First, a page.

The Eleanor Roosevelt Raiders were shooting around before the second half of their game against Bowie on Friday night when an errant shot bounded off the back of the rim and out toward the top of the key. Nearby, sophomore Kaila Charles, junior Tolu Omokore and freshman Octavia Wilson stood empty-handed. As the ball bounced by them, the eyes of the Raiders’ three leading scorers converged, and all three charged after the ball at full speed, exchanging shoves and laughs before Wilson snuck away with the prize.

Those type of efforts — full-speed pursuits with fearless physicality — define the top-ranked Raiders’ stars as much as their talents. On a night when shots weren’t falling, offensive mistakes more common than normal, and Bowie’s resilience unrelenting, the extra effort of those three players and their teammates allowed Roosevelt to pull away for a 53-44 victory over the Bulldogs in Greenbelt, the last significant hurdle standing between the Raiders and a second straight undefeated regular season.

“Kaila and Tolu are the captains on the team, and they keep the girls hungry,” said Raiders Coach Delton Fuller. “Whatever we do, they’re always first and second. . . . Those two work really hard.”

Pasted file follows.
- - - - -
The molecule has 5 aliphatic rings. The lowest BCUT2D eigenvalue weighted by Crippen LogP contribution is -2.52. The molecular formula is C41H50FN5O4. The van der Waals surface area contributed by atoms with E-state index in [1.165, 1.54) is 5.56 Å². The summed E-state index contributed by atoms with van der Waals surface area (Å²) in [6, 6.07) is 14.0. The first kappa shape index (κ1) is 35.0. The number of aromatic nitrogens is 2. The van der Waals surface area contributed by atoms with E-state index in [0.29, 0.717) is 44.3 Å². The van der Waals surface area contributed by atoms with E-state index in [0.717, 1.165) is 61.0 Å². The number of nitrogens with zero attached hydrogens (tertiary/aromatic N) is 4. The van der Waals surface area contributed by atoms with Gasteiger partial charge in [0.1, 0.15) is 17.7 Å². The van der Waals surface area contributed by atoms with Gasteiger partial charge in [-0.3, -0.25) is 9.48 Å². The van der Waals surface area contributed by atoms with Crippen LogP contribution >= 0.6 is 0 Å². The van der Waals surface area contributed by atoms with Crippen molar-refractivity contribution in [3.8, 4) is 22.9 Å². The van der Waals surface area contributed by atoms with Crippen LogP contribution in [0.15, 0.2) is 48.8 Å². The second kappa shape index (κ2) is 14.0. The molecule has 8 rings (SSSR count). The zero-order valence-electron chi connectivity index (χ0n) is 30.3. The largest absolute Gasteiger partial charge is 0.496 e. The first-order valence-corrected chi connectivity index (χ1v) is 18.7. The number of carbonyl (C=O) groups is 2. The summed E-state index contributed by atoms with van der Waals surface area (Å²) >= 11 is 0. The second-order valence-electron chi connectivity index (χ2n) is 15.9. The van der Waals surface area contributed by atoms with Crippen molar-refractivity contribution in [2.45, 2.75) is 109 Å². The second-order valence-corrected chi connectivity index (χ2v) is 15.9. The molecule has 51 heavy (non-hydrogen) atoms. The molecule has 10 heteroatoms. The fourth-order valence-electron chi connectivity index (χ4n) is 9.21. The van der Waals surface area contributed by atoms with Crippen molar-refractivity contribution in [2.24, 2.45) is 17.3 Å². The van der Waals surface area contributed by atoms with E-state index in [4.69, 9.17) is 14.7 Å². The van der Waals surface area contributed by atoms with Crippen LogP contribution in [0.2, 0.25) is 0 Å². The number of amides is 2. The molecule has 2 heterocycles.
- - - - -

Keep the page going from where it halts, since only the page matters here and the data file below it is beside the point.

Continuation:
Though Bowie was without its own star, Marshauna Butler, because of a sprained ankle, the Bulldogs (14-6, 11-4 Prince George’s 4A) turned in a pesky effort and seemed to elevate their play just when the Raiders were about to run away from them.

It took more than four minutes for Roosevelt (18-0, 15-0) to score its first basket, but high-pressure defense stalled Bowie’s attack, so that by the time the Raiders did finally get on the board midway through the first quarter, they tied the game at 2. With jump shooting failing them early, Omokore slashed and battled to turn rebounds into points, and was responsible for 12 of the Raiders’ first 14 points in that manner.

Eleanor Roosevelt sophomore Kaila Charles goes up for a jumper in front of two Bowie defenders as the top-ranked Raiders stayed perfect with a win over Bowie. (Toni L. Sandys/The Washington Post)

Charles struggled from the field early but channeled any frustration into a stifling defensive effort. With her normal outside points hard to come by, she turned defense into layups, particularly in a 12-point second half that helped distance the Raiders.

“They bring a lot of intensity,” said Wilson (13 points) of Charles and Omokore. “They make sure we’re doing the right thing.”

In addition to hitting a few big outside shots late, Wilson guided a handful of passes through crevices in the Bowie defense that hadn’t yet opened, earning oohs and aahs as she set up teammates for high-percentage shots. She, too, hustled her way to a steal or two, as did Allannah Baiyana, Alia Parker, and Daijah Davis, who each hit the floor for a loose ball or muscled their way to a rebound at crucial intervals.

“We just try to set a good example for everybody,” Charles said. “[Maximum effort] is what we practice. We practice game speed so we play game speed. We want to give 110 percent every play.”